I had a friend when growing up who was a great musician. He led a band that played for a very defined niche audience. This social niche that he played for had a certain way of dressing, a certain way of talking, a set political outlook, a very rigidly defined idea of what was cool [...]
I had a friend when growing up who was a great musician. He led a band that played for a very defined niche audience. This social niche that he played for had a certain way of dressing, a certain way of talking, a set political outlook, a very rigidly defined idea of what was cool and what was not, and 90% of them came from the same place: predominately white, middle class suburbs. My friend’s songs were far better than many other similar bands in our area, but he never really made it. But other far inferior musicians playing vastly inferior songs did. It wasn’t a matter of quality that my friend had difficulties with but image.
My friend was never really a part of group that he played for. He liked the music but that’s where the similarities ended. He was from the countryside, and did not mesh well with suburban youth. He just wasn’t the type of person who would alter his points of view, wear certain clothes, or restrict his music listening habits just to fit in with a clan. He was his own person, he lacked a definable image, and he fizzled out as a musician.
In a group, few people are secure in their identities. There is this constant striving for the image they set out for. There is a status scale that is ever moving up and down for each individual, and this competition keeps the rules of the group strictly enforced. Speak a contrary opinion, and lose status; like something different than your peers, and lose status; mold yourself as an exact replica of your image and your status rises.
The people who make it are those who toe the line, dummy down their thoughts, and never speak or act outside of what has been approved by their group. The leaders of this world are not the trailblazers who are doing something unique and different, they are the people who are doing things the most quintessentially the same.
Humans see the world in the frame of patterns. Those who exemplify the patterns of their particular group will rise, those who fall outside the bounds of a quick definition are left by the wayside. To make it in any pursuit you need to chose your own self-definition, you must chose the group you wish to have identified with you, cut out all exterior influences, project nothing to the contrary, and toe the line to the bitter finish.
Every person has the ability to be a possessor of myriad opinions, streams of knowledge, and thought. Each person can push their boundaries, step beyond the gates of image, fashionability, restrictive status-quos and become truly free.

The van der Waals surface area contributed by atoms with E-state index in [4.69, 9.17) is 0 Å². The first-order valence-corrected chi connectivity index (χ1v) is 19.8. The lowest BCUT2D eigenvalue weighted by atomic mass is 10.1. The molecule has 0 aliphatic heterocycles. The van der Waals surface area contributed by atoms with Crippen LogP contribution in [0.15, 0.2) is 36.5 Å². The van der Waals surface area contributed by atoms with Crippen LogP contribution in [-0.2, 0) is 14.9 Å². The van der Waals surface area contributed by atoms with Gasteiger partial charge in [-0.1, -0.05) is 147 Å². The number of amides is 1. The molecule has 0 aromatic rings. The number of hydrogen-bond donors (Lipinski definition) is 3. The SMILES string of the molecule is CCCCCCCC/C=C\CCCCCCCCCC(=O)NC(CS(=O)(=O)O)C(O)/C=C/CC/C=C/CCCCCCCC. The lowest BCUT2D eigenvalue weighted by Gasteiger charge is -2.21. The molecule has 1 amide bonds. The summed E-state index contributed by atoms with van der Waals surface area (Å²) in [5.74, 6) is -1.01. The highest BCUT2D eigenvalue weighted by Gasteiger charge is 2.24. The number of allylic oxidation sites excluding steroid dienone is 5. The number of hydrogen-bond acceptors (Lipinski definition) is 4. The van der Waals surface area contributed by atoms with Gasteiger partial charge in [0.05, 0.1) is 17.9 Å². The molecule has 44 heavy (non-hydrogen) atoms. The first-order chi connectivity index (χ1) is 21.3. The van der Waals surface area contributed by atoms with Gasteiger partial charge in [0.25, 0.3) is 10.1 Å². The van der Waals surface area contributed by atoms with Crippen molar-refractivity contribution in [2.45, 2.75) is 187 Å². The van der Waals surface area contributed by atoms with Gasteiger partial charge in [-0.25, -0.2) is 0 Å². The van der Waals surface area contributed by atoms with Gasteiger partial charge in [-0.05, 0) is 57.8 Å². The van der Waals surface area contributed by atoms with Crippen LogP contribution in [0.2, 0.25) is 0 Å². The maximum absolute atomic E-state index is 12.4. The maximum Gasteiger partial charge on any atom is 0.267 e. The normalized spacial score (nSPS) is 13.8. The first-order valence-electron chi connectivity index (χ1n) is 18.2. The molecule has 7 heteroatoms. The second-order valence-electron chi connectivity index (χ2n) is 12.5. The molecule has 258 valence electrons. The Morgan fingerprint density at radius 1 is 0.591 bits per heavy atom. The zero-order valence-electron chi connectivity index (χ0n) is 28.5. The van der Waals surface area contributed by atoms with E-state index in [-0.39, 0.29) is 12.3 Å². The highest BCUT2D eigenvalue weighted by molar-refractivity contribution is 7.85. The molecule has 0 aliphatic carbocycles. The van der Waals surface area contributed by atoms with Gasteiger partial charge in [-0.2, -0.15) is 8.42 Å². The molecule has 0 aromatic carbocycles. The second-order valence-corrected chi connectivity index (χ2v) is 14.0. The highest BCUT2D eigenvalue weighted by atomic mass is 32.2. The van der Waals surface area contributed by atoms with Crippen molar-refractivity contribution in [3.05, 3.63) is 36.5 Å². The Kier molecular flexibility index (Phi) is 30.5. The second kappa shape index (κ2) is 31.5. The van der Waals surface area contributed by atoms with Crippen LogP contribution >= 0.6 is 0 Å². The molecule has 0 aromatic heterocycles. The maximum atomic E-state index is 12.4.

But freedom is the last thing that most people truly want.
I look to make friends with people who fall outside of all social and ideological boxes. As soon as I detect that someone is mimicking the catchphrases of a particular group, I walk away. In order for someone to exist inside of a defined group they must first dummy themselves down to fit its status-quo. I don’t want to spend time with dummies, so when I look for friends I avoid anyone who slaps themselves with a broader identity — such as that of a religion, a political perspective, an art, or any manner of sub-culture. I will talk with anybody, but when it comes to forming friendships I look for the misfits, the people who are too unique, experienced, or knowledgeable to dummy themselves down to group level.
But these people often sit on the leeside of success, spending lives struggling to make it in their art or having just given up long ago.
The undefinable does not often become the successful. The undefinable is too complex for the quick mental categorizing we are prone to doing, the undefinable makes us uncomfortable, the undefinable is unpredictable — and few of us are going to invest the time and resources into somebody so unpredictable.
Ideas, groups, and people that can be wrapped up in a tight blanket of definition, that can be dummied down to the lowest common denominator, are those that are marketable. It is the people who can mold themselves into an image who lead the packs.
A good marketer knows what the audience wants, and they don’t only give it to them, they become it. In the words of another good friend of mine:
“A good marketer will crush a great creator into oblivion no matter the trade. The world reeks of it. Always had too, so it’s likely not to be changing anytime soon.”
A quality product is only half the game. Find your “identity” and run with it.
About the Author: VBJ
I am the founder and editor of Vagabond Journey. I’ve been traveling the world since 1999, through 90 countries. I am the author of the book, Ghost Cities of China and have written for The Guardian, Forbes, Bloomberg, The Diplomat, the South China Morning Post, and other publications. VBJ has written 3679 posts on Vagabond Journey. Contact the author.
VBJ is currently in: Papa Bay, Hawaii
December 4, 2012, 8:17 pm
Great article Wade and it is a perfect summary of everything that our society is too scared to confront. I see many people trying to fit into groups that are terribly unhappy but they can’t break out or understand why they feel their life is meaningless and bland. I think that if we focused on who we are, our personalities and things that bring us joy instead of trying to constantly fit, life may be a bit less miserable for everyone.
January 26, 2013, 1:48 pm
o unhappy destiny! let it rain until the world ends! hahahahah
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